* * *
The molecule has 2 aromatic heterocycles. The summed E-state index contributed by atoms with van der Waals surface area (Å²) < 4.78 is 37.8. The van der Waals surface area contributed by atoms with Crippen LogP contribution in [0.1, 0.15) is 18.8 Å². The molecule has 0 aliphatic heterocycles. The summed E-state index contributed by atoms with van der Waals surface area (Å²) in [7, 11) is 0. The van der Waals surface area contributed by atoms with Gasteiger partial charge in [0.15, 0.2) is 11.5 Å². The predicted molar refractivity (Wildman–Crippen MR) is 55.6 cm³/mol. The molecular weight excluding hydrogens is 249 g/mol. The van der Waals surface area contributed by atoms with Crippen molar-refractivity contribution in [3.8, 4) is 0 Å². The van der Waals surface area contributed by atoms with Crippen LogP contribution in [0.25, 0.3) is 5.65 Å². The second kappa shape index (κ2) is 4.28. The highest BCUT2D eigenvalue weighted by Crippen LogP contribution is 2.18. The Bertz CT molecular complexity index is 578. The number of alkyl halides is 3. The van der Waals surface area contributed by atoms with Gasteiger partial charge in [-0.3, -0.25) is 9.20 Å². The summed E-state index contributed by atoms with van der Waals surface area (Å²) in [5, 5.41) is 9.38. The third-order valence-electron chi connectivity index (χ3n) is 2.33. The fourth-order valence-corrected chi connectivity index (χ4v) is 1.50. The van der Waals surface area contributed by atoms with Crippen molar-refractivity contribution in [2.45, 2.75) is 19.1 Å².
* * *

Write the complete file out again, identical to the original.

The molecule has 2 aromatic heterocycles. The summed E-state index contributed by atoms with van der Waals surface area (Å²) < 4.78 is 37.8. The van der Waals surface area contributed by atoms with Crippen LogP contribution in [0.1, 0.15) is 18.8 Å². The molecule has 0 aliphatic heterocycles. The summed E-state index contributed by atoms with van der Waals surface area (Å²) in [7, 11) is 0. The van der Waals surface area contributed by atoms with Gasteiger partial charge in [0.15, 0.2) is 11.5 Å². The predicted molar refractivity (Wildman–Crippen MR) is 55.6 cm³/mol. The molecular weight excluding hydrogens is 249 g/mol. The van der Waals surface area contributed by atoms with Crippen molar-refractivity contribution in [3.8, 4) is 0 Å². The van der Waals surface area contributed by atoms with Crippen LogP contribution in [0.25, 0.3) is 5.65 Å². The second kappa shape index (κ2) is 4.28. The highest BCUT2D eigenvalue weighted by Crippen LogP contribution is 2.18. The Bertz CT molecular complexity index is 578. The number of alkyl halides is 3. The van der Waals surface area contributed by atoms with Gasteiger partial charge in [-0.3, -0.25) is 9.20 Å². The summed E-state index contributed by atoms with van der Waals surface area (Å²) in [5, 5.41) is 9.38. The third-order valence-electron chi connectivity index (χ3n) is 2.33. The fourth-order valence-corrected chi connectivity index (χ4v) is 1.50. The van der Waals surface area contributed by atoms with Crippen molar-refractivity contribution in [2.45, 2.75) is 19.1 Å².